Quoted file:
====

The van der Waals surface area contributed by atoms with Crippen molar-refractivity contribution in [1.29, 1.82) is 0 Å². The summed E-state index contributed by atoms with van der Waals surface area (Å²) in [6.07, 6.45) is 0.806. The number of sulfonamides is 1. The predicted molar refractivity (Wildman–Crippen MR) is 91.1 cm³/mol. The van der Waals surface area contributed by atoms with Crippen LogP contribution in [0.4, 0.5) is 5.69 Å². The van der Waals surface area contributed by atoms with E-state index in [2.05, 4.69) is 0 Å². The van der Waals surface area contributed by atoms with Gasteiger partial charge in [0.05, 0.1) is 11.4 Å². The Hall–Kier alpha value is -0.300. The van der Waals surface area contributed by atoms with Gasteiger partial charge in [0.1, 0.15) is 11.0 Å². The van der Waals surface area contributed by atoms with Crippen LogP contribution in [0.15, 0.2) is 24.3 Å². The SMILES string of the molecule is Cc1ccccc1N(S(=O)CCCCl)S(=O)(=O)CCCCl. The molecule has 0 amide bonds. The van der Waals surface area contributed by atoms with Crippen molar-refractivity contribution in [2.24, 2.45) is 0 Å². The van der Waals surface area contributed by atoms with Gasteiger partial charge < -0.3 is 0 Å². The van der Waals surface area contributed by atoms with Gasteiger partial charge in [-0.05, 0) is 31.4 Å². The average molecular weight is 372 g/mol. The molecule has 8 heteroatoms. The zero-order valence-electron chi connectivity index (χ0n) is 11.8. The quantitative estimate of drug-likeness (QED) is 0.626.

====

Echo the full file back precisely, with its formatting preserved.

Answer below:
The van der Waals surface area contributed by atoms with Crippen molar-refractivity contribution in [1.29, 1.82) is 0 Å². The summed E-state index contributed by atoms with van der Waals surface area (Å²) in [6.07, 6.45) is 0.806. The number of sulfonamides is 1. The predicted molar refractivity (Wildman–Crippen MR) is 91.1 cm³/mol. The van der Waals surface area contributed by atoms with Crippen LogP contribution in [0.4, 0.5) is 5.69 Å². The van der Waals surface area contributed by atoms with E-state index in [2.05, 4.69) is 0 Å². The van der Waals surface area contributed by atoms with Gasteiger partial charge in [0.05, 0.1) is 11.4 Å². The Hall–Kier alpha value is -0.300. The van der Waals surface area contributed by atoms with Gasteiger partial charge in [0.1, 0.15) is 11.0 Å². The van der Waals surface area contributed by atoms with Crippen LogP contribution in [0.15, 0.2) is 24.3 Å². The SMILES string of the molecule is Cc1ccccc1N(S(=O)CCCCl)S(=O)(=O)CCCCl. The molecule has 0 amide bonds. The van der Waals surface area contributed by atoms with Crippen molar-refractivity contribution in [2.24, 2.45) is 0 Å². The van der Waals surface area contributed by atoms with Gasteiger partial charge < -0.3 is 0 Å². The van der Waals surface area contributed by atoms with Gasteiger partial charge in [-0.05, 0) is 31.4 Å². The average molecular weight is 372 g/mol. The molecule has 8 heteroatoms. The zero-order valence-electron chi connectivity index (χ0n) is 11.8. The quantitative estimate of drug-likeness (QED) is 0.626.